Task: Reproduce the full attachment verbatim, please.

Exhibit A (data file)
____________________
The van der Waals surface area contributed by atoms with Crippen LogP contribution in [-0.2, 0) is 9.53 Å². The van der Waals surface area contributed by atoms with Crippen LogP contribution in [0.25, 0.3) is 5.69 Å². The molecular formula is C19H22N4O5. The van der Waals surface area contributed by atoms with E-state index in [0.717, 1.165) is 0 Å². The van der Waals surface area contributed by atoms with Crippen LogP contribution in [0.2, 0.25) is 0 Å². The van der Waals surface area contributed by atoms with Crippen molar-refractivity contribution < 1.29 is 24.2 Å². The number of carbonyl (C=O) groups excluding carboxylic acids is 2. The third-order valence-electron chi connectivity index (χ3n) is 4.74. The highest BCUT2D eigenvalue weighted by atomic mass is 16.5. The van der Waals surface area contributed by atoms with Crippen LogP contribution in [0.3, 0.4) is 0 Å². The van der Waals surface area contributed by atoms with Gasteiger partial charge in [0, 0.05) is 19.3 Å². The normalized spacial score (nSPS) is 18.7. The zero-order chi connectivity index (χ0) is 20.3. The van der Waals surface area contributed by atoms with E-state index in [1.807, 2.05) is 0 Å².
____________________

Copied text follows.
The van der Waals surface area contributed by atoms with Crippen LogP contribution in [-0.2, 0) is 9.53 Å². The van der Waals surface area contributed by atoms with Crippen LogP contribution in [0.25, 0.3) is 5.69 Å². The molecular formula is C19H22N4O5. The van der Waals surface area contributed by atoms with E-state index in [0.717, 1.165) is 0 Å². The van der Waals surface area contributed by atoms with Crippen LogP contribution in [0.2, 0.25) is 0 Å². The van der Waals surface area contributed by atoms with Crippen molar-refractivity contribution < 1.29 is 24.2 Å². The number of carbonyl (C=O) groups excluding carboxylic acids is 2. The third-order valence-electron chi connectivity index (χ3n) is 4.74. The highest BCUT2D eigenvalue weighted by atomic mass is 16.5. The van der Waals surface area contributed by atoms with Crippen LogP contribution in [0.3, 0.4) is 0 Å². The van der Waals surface area contributed by atoms with Gasteiger partial charge in [0, 0.05) is 19.3 Å². The normalized spacial score (nSPS) is 18.7. The zero-order chi connectivity index (χ0) is 20.3. The van der Waals surface area contributed by atoms with E-state index in [1.807, 2.05) is 0 Å².